Recent editorials from Texas newspapers

Published on NewsOK Modified: March 13, 2013 at 12:01 pm •  Published: March 13, 2013
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The Dallas Morning News. March 10, 2013.

Fighting for transparency in Texas government

There's good news and threatening news out of the bill hopper in Austin for yesterday's kickoff of Sunshine Week, the national observance of the public's right to know what goes on within government.

On the upside, state lawmakers are finding new ways to provide a view into the inner workings of government. But then there are some insidious ideas that would do the reverse. A sampling:

The Good:

The beauty of accessible online databases has been discovered by multiple lawmakers. One, Sen. Ken Paxton, R-McKinney, wants the state comptroller's website to keep a searchable database detailing the taxes collected and debt incurred by every taxing district. Paxton's bill (SB 843) would create a taxpayer-friendly portal. And more: A bill by Rep. Linda Harper-Brown, R-Irving, (HB 1487) would require the comptroller's website to include a searchable function on the purposes of grants awarded by the state.

Many government agencies now voluntarily keep online checkbooks showing the purpose and recipient of each check. A bill by Rep. Bill Zedler, R-Arlington, (HB 284) would make them mandatory for school districts. A similar bill by Rep. Pat Fallon, R-Frisco, (HB 1529) would impose the requirement on districts of 50,000-plus population.

Fallon also filed a bill (HB 889) requiring school districts and cities of at least 50,000 to webcast their meetings and archive the recordings. This newspaper likes that as much as a bill by Rep. Dan Branch, R-Dallas, (HB 31) to put the same requirement on university system boards. It makes government accessible.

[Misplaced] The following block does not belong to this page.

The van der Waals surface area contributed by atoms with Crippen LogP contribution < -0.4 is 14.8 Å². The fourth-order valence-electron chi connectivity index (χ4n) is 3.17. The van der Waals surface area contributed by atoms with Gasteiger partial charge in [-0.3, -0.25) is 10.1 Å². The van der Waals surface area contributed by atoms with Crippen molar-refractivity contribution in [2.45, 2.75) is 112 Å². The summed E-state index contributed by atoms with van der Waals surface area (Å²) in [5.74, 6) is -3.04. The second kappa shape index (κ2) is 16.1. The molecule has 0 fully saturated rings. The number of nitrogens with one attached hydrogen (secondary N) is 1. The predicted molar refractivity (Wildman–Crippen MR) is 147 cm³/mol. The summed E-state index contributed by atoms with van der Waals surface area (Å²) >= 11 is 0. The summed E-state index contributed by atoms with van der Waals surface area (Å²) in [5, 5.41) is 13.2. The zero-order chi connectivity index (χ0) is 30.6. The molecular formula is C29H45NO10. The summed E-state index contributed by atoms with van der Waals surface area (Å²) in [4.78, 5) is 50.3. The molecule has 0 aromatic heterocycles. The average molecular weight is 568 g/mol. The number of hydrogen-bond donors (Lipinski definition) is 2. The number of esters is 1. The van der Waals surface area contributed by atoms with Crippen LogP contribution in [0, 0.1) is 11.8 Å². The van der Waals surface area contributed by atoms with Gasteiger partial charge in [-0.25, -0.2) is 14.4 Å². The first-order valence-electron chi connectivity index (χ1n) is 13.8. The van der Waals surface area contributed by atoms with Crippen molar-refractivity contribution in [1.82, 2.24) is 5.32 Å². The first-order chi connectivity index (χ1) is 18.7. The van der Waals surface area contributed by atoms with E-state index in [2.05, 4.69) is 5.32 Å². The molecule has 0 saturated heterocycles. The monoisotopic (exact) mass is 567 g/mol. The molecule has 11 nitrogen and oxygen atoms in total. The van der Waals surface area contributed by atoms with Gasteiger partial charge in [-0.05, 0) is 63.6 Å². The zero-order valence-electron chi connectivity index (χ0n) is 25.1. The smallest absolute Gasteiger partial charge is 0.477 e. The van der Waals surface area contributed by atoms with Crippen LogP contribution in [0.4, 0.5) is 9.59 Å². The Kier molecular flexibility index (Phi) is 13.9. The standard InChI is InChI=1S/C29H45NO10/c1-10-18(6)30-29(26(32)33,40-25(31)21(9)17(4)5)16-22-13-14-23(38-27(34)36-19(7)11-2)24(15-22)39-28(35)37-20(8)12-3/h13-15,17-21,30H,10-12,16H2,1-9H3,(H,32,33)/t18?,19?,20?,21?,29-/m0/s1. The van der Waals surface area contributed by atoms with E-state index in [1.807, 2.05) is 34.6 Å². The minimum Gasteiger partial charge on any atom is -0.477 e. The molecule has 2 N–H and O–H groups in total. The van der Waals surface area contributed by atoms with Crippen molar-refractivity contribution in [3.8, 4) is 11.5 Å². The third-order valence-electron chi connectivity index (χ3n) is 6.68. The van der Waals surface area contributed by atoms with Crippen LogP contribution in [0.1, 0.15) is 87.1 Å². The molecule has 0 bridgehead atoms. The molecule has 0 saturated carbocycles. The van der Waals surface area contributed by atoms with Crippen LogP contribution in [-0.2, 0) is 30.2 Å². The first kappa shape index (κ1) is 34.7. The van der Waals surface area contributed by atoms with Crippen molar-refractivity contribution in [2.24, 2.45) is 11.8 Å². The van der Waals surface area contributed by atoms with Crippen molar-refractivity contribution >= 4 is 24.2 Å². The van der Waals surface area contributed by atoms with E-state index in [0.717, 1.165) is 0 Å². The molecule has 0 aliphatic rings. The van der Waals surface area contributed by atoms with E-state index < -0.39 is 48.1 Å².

A snappy moniker makes a good bill better, and Sen. Craig Estes, R-Wichita Falls, has both with his Freedom to Film Act (SB 897). Noting the disturbing trend of police officers who harass citizens who record them on public property with camera phones, Estes said his bill would offer protection for a perfectly legal activity.

The Bad:

Some of the stinkers would shield the identity and activities of law enforcement officers when it might not be in the public's interest.

A bill by Sen. Glenn Hegar, R-Katy, (SB 988) would blow a big hole in the Public Information Act. It would allow a police agency to withhold, barring a court order, "records of telephone calls, text messages, emails or other electronic communications to which a peace officer is a party."

The very point of the act is to make sure the public has a clear view of how public officials carry out their duties, and this overbroad bill mocks that intent.

A bill by Rep. Allen Fletcher, R-Tomball, (HB 1632) would make an officer's date of birth confidential information, which could prevent proper identification of someone involved in a highly public event.

The Ugly:

One fundamental in defending transparency is that you don't leave it to government to tell government's story. The pitfalls are as obvious as the fox's mayhem in the henhouse.

And so it's obvious why defenders of transparency are digging in against repeat efforts in the Legislature to sweep aside provisions in law requiring local governments to put certain public notices in newspapers, from bid solicitations to meetings on tax rates.

Make no mistake: The effort is the handiwork of government lobbyists. This session, one offending bill is being carried by freshman Rep. Jonathan Stickland, R-Bedford. His HB 335 would let a government agency satisfy the notice requirement by posting information on its own website. That ostensibly would reap savings in the cost of notices paid by taxpayers. The reality is that local governments spend a tiny fraction of their budgets on legal notices. And that money is a smart investment in an independent, archived, permanent source of government information.